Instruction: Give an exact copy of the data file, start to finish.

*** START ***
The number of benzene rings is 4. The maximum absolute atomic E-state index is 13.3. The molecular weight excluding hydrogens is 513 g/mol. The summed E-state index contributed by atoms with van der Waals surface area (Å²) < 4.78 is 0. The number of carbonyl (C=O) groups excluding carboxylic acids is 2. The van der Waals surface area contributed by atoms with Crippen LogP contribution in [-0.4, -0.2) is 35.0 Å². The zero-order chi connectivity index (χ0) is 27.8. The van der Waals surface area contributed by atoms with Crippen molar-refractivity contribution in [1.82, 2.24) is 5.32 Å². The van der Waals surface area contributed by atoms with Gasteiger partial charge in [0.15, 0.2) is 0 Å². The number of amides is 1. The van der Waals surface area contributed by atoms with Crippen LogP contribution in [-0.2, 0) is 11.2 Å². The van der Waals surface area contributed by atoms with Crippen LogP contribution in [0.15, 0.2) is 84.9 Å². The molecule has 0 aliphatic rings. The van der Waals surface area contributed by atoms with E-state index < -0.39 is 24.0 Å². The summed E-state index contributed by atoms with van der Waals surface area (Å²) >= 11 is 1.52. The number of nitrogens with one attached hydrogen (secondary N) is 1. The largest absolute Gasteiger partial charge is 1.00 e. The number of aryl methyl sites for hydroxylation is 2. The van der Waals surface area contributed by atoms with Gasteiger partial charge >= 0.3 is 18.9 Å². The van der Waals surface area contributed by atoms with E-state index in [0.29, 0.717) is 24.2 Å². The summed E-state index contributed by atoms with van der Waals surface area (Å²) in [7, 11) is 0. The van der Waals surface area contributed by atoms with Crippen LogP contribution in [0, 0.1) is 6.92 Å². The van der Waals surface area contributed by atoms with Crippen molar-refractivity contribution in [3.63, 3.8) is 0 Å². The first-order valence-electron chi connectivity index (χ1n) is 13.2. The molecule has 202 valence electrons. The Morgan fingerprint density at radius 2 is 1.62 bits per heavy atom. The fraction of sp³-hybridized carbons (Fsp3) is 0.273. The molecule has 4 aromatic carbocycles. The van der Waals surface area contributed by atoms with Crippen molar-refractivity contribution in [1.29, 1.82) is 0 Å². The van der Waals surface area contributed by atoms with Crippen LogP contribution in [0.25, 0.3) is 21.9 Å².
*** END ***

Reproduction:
The number of benzene rings is 4. The maximum absolute atomic E-state index is 13.3. The molecular weight excluding hydrogens is 513 g/mol. The summed E-state index contributed by atoms with van der Waals surface area (Å²) < 4.78 is 0. The number of carbonyl (C=O) groups excluding carboxylic acids is 2. The van der Waals surface area contributed by atoms with Crippen LogP contribution in [-0.4, -0.2) is 35.0 Å². The zero-order chi connectivity index (χ0) is 27.8. The van der Waals surface area contributed by atoms with Crippen molar-refractivity contribution in [1.82, 2.24) is 5.32 Å². The van der Waals surface area contributed by atoms with Gasteiger partial charge in [0.15, 0.2) is 0 Å². The number of amides is 1. The van der Waals surface area contributed by atoms with Crippen LogP contribution in [-0.2, 0) is 11.2 Å². The van der Waals surface area contributed by atoms with Crippen LogP contribution in [0.15, 0.2) is 84.9 Å². The molecule has 0 aliphatic rings. The van der Waals surface area contributed by atoms with E-state index < -0.39 is 24.0 Å². The summed E-state index contributed by atoms with van der Waals surface area (Å²) >= 11 is 1.52. The number of nitrogens with one attached hydrogen (secondary N) is 1. The largest absolute Gasteiger partial charge is 1.00 e. The number of aryl methyl sites for hydroxylation is 2. The van der Waals surface area contributed by atoms with Gasteiger partial charge >= 0.3 is 18.9 Å². The van der Waals surface area contributed by atoms with E-state index in [0.29, 0.717) is 24.2 Å². The summed E-state index contributed by atoms with van der Waals surface area (Å²) in [7, 11) is 0. The van der Waals surface area contributed by atoms with Crippen LogP contribution in [0, 0.1) is 6.92 Å². The van der Waals surface area contributed by atoms with Crippen molar-refractivity contribution in [3.63, 3.8) is 0 Å². The first-order valence-electron chi connectivity index (χ1n) is 13.2. The molecule has 202 valence electrons. The Morgan fingerprint density at radius 2 is 1.62 bits per heavy atom. The fraction of sp³-hybridized carbons (Fsp3) is 0.273. The molecule has 4 aromatic carbocycles. The van der Waals surface area contributed by atoms with Crippen molar-refractivity contribution in [1.29, 1.82) is 0 Å². The van der Waals surface area contributed by atoms with Crippen LogP contribution in [0.25, 0.3) is 21.9 Å².